• A Response of Fear, Helplessness, or Horror – This must be immediate response to the trauma. So, if an individual’s response to the trauma is one primarily of sadness or loss rather than fear (this is often the case following the death of a loved one who was ill), acute stress disorder would likely not be diagnosed.
    • Symptoms of Dissociation or Decreased Awareness – During or after the trauma, the individual experiences at least three of the following features:
    1. A feeling of emotional numbness (no emotional response), detachment.
    2. Reduced awareness of surroundings.
    3. Feelings of unreality (e.g., perceptual changes, such as one’s surroundings seeming dream-like).
    4. Depersonalization (i.e., feeling detached from one’s body/self).
    5. Inability to remember one or more important aspects of the trauma.
    • Symptoms of Re-Experiencing – The individual persistently re-experiences the event in at least one of the following ways:
    1. Recurrent and disturbing memories, images, and thoughts about the trauma.
    2. Recurrent and disturbing dreams or nightmares about the trauma
    3. Acting or feeling as if the trauma was occurring again (these experiences are often called flashbacks). This may include hallucinations (e.g., seeing things or hearing voices that were present during the trauma, even though they are not really there currently), misinterpreting things that are heard or seen (e.g., being convinced that the sound of fireworks in the distance is actually the sound of gunfire).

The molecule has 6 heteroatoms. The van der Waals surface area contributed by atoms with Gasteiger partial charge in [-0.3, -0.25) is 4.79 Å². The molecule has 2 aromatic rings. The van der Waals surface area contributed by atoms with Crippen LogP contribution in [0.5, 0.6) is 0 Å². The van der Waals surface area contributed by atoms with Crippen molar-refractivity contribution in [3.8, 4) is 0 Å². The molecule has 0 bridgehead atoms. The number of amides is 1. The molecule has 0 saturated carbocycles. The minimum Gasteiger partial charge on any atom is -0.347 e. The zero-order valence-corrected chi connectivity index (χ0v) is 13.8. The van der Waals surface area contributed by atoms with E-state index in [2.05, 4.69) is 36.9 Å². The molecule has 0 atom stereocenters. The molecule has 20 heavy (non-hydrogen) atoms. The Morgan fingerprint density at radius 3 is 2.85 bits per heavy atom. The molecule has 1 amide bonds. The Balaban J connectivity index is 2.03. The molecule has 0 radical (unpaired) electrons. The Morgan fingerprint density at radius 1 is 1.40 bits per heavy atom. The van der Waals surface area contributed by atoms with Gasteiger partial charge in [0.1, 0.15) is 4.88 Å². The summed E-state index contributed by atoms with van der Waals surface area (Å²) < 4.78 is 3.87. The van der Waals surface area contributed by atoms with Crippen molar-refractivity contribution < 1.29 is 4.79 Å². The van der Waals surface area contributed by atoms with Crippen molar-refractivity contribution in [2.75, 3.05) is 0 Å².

4. Becoming emotionally upset if exposed to reminders of the trauma.
    • Avoidance of thoughts, feelings, conversations, activities, places, or people that remind the individual of the trauma.
    • Significant symptoms of anxiety or arousal (e.g., difficulty sleeping, feeling irritable, poor concentration, hyper-vigilance, being easily startled, feeling restless or unable to sit still).
    • The problem lasts at least two days and no more than four weeks, and it begins within four weeks of experiencing the traumatic event.
    • The individual’s feelings of fear, anxiety, or avoidance cause significant distress (i.e., it bothers the person that he or she has the symptoms) or significant interference in the person’s day-to-day life (e.g., work, school, social functioning). Symptoms may make it difficult to seek help.
    • It must be established that the acute stress disorder symptoms are not being caused by a medical condition (e.g., thyroid condition, diabetes, heart condition) or during binge drug use or withdrawal or other worsening psychological problems. Much luck!

    Hans Gillinger
    Law Offices of Bonnie Z. Yates
    13323 Washington Blvd., Suite 300
    Los Angeles, CA 90066
    tel: (310) 204-6624
    fax: (310) 204-6624
    Direct: (310) 279-5048

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  • How to calculate the statute of limitations, which is a time limit for bringing a civil rights lawsuit/claim?

    is it from the date of the violation? or from the of the damage happened? or from the date of my knowledge of the violation? Example: in 2008 someone threaten my employer to fire me or otherwise their business will be in dangerous, in 2008 I ...